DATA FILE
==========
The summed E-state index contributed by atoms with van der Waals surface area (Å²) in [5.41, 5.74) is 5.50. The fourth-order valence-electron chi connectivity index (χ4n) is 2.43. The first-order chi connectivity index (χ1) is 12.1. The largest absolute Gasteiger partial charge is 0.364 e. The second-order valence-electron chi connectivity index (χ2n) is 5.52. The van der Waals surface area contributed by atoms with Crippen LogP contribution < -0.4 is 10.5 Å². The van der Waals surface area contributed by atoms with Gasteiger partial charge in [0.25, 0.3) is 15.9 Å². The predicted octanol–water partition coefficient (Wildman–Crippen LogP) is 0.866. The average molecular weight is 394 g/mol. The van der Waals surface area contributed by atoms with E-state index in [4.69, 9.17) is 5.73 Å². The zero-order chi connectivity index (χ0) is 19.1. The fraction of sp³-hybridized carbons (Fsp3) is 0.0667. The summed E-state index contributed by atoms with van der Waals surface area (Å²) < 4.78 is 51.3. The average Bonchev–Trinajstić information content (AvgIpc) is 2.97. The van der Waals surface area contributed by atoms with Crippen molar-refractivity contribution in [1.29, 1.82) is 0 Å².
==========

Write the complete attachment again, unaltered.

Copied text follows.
The summed E-state index contributed by atoms with van der Waals surface area (Å²) in [5.41, 5.74) is 5.50. The fourth-order valence-electron chi connectivity index (χ4n) is 2.43. The first-order chi connectivity index (χ1) is 12.1. The largest absolute Gasteiger partial charge is 0.364 e. The second-order valence-electron chi connectivity index (χ2n) is 5.52. The van der Waals surface area contributed by atoms with Crippen LogP contribution < -0.4 is 10.5 Å². The van der Waals surface area contributed by atoms with Gasteiger partial charge in [0.25, 0.3) is 15.9 Å². The predicted octanol–water partition coefficient (Wildman–Crippen LogP) is 0.866. The average molecular weight is 394 g/mol. The van der Waals surface area contributed by atoms with E-state index in [4.69, 9.17) is 5.73 Å². The zero-order chi connectivity index (χ0) is 19.1. The fraction of sp³-hybridized carbons (Fsp3) is 0.0667. The summed E-state index contributed by atoms with van der Waals surface area (Å²) < 4.78 is 51.3. The average Bonchev–Trinajstić information content (AvgIpc) is 2.97. The van der Waals surface area contributed by atoms with Crippen molar-refractivity contribution in [1.29, 1.82) is 0 Å².